NEBAMUN FOWLING IN THE MARSHES: A Masterpiece of Ancient Egyptian Design
Replica by Ben Morales-Correa
The artist develops a special theme dear to Nebamun as lord of his surroundings, a fowling scene in the marshes of his estate. The Osiris Nebamun is standing on a light boat and, in perfect balance, captured birds in one hand and throw-stick in the other, proceeds to enter into the thicket of papyrus where some birds have already noticed the intention of the intruder, while others tend to their nests on top of the flowers. Nebamun is not alone. Between his feet we see the small figure of his daughter, seated with one arm grabbing the strong leg of his father for protection, while picking lotus flowers. The child has no intention of being witness to the killing his father is about to commit and thus turns her head in the opposite direction where her mother, standing at the stern, seems passive but aware of the entire event. Her figure is poised as a second axis parallel to that of her husband, bringing perfect equilibrium to the composition. The fact that she is dressed as if to attend a formal banquet, while her husband is wearing a princely collar and fine kilt, betrays the fact that this scene is not an accurate representation of the sport, but a blissful recreation for the deceased, so he may be accompanied by his family as he wishes it to be forever in the afterlife.
What is truly remarkable about this masterpiece of the Egyptian style is the design, the proper arrangement of the elements in harmonious proportion where the interaction of positive and negative space reinterprets the arcane rules of hieratic representation and converts it into a living expression of shape, color, drawing and texture. Every element of the composition plays within the setting as a "perfect picture moment". We can tell we are close to the end of the breeding season. A few birds are still sitting on the nests they have built on the papyrus reeds swayed by the winds, while others are flying about seeking food for their young. The cat is looking up to his master with a captured bird in its mouth, the large butterflies flutter wildly about the place, as the fish swim calmly unperturbed. The integration of the hieroglyphic characters with the composition is absolutely brilliant.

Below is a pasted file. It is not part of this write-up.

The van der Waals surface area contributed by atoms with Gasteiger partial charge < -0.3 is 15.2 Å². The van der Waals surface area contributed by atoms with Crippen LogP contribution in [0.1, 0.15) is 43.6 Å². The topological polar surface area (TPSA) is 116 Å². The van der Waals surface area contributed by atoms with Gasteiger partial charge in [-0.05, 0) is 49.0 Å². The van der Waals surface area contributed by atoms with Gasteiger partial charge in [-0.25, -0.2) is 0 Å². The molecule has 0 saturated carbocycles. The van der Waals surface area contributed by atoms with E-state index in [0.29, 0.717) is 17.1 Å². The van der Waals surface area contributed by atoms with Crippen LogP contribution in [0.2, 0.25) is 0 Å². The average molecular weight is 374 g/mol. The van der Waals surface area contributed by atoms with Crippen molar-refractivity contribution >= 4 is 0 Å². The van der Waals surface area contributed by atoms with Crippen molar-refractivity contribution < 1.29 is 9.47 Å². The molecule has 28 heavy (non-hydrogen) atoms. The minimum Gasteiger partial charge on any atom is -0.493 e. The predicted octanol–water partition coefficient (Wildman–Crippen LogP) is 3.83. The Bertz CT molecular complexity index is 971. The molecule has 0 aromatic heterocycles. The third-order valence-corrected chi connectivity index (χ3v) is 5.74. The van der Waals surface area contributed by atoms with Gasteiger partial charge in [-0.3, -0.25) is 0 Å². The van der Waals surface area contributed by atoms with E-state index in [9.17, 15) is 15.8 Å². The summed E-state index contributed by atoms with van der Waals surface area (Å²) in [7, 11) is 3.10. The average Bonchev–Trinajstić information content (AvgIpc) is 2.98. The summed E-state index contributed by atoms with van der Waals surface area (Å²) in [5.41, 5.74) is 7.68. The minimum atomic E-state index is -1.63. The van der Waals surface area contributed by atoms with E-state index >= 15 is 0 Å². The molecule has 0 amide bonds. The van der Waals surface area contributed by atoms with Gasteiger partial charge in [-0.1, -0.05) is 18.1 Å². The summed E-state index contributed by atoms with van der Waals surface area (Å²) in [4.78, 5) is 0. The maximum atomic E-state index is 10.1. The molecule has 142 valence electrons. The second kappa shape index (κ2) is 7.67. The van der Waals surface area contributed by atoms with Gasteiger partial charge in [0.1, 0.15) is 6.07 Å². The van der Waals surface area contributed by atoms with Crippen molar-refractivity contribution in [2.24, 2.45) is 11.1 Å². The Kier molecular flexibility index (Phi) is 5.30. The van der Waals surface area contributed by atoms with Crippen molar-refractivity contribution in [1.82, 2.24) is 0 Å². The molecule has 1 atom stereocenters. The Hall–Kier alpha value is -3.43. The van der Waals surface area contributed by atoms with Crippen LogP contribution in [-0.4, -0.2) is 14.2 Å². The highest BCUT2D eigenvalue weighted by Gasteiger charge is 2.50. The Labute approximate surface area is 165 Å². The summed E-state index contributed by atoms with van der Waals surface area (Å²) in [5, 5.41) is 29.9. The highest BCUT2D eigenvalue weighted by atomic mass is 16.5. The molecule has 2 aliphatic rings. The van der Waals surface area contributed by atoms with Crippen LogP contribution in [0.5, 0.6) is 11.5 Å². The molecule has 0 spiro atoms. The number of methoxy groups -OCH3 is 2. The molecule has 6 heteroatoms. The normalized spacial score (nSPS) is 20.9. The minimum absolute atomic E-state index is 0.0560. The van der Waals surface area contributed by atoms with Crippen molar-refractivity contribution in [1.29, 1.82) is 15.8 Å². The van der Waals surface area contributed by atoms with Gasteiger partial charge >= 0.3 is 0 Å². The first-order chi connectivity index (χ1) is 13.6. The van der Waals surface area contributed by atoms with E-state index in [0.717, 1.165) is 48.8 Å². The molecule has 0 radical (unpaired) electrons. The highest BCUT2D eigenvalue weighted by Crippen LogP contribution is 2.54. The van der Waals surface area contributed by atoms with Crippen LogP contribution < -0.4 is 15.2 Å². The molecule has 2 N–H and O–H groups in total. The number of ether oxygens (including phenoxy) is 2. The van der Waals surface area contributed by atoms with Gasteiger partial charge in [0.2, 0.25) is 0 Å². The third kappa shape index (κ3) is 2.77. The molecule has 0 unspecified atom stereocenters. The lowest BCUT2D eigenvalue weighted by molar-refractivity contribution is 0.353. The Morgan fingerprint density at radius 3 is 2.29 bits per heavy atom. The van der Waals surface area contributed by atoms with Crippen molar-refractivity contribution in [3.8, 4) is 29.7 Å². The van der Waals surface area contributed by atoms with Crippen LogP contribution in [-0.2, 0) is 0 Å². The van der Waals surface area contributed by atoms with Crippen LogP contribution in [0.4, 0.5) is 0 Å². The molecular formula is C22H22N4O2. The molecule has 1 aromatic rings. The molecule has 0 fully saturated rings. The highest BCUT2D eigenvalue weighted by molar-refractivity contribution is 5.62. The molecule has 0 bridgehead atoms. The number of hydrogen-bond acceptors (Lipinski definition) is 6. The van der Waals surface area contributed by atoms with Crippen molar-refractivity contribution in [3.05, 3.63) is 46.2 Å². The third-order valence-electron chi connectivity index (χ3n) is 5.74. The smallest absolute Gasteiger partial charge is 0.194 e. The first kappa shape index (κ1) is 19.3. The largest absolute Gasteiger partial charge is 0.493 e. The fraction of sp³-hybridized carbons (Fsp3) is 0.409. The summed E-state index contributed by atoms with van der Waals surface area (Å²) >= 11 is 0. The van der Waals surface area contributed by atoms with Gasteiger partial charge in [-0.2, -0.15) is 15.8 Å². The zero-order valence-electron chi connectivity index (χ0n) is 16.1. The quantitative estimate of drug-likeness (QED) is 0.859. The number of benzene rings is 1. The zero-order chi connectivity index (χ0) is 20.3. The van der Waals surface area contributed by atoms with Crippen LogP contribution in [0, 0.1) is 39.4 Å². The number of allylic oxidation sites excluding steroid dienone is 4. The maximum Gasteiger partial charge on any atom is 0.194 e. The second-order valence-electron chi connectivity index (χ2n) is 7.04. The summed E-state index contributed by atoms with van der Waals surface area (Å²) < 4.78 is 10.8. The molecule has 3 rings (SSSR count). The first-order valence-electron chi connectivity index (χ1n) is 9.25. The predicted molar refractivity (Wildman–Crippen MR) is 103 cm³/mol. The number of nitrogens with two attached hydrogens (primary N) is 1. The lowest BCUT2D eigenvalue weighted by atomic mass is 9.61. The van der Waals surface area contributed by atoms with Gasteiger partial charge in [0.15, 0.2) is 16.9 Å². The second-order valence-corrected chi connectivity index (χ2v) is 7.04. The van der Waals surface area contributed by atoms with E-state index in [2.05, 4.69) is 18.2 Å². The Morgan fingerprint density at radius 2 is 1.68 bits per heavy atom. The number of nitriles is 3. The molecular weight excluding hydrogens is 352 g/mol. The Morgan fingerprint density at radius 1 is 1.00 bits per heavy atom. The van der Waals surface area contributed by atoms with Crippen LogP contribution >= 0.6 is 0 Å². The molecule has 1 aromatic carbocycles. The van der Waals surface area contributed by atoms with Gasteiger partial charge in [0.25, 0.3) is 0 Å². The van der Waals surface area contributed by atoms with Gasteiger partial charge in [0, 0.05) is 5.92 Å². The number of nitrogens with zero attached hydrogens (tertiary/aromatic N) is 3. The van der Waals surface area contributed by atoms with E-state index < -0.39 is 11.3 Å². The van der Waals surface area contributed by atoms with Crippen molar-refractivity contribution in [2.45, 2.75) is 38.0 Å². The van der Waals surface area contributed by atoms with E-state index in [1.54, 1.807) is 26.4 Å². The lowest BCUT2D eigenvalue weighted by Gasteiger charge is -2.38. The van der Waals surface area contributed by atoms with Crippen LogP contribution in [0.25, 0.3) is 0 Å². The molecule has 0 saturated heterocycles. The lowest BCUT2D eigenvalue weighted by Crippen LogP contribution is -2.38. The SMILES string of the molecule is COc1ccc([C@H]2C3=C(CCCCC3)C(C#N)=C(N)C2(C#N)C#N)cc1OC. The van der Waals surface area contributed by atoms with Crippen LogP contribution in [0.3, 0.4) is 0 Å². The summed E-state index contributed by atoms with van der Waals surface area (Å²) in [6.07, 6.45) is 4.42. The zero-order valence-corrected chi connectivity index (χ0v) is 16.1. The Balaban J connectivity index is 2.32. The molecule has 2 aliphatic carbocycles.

Category: Ancient Egypt
The paintings from Nebamun's tomb chapel are among the greatest and most famous of the British Museum's treasures, yet much about them remains mysterious. The Painted Tomb-Chapel of Nebamun is concerned with the detective work undertaken to help us to understand and see them properly displayed in a new permanent gallery. Richard Parkinson discusses each painting fully, with reconstructions and translations of the hieroglyphic texts, a discussion of the other known fragments (now in Berlin and Avignon) and a reconstruction of the whole tomb chapel. Every fragment is fully illustrated in color, doing full justice to an artist who has been described as 'antiquity's equivalent of Michelangelo'.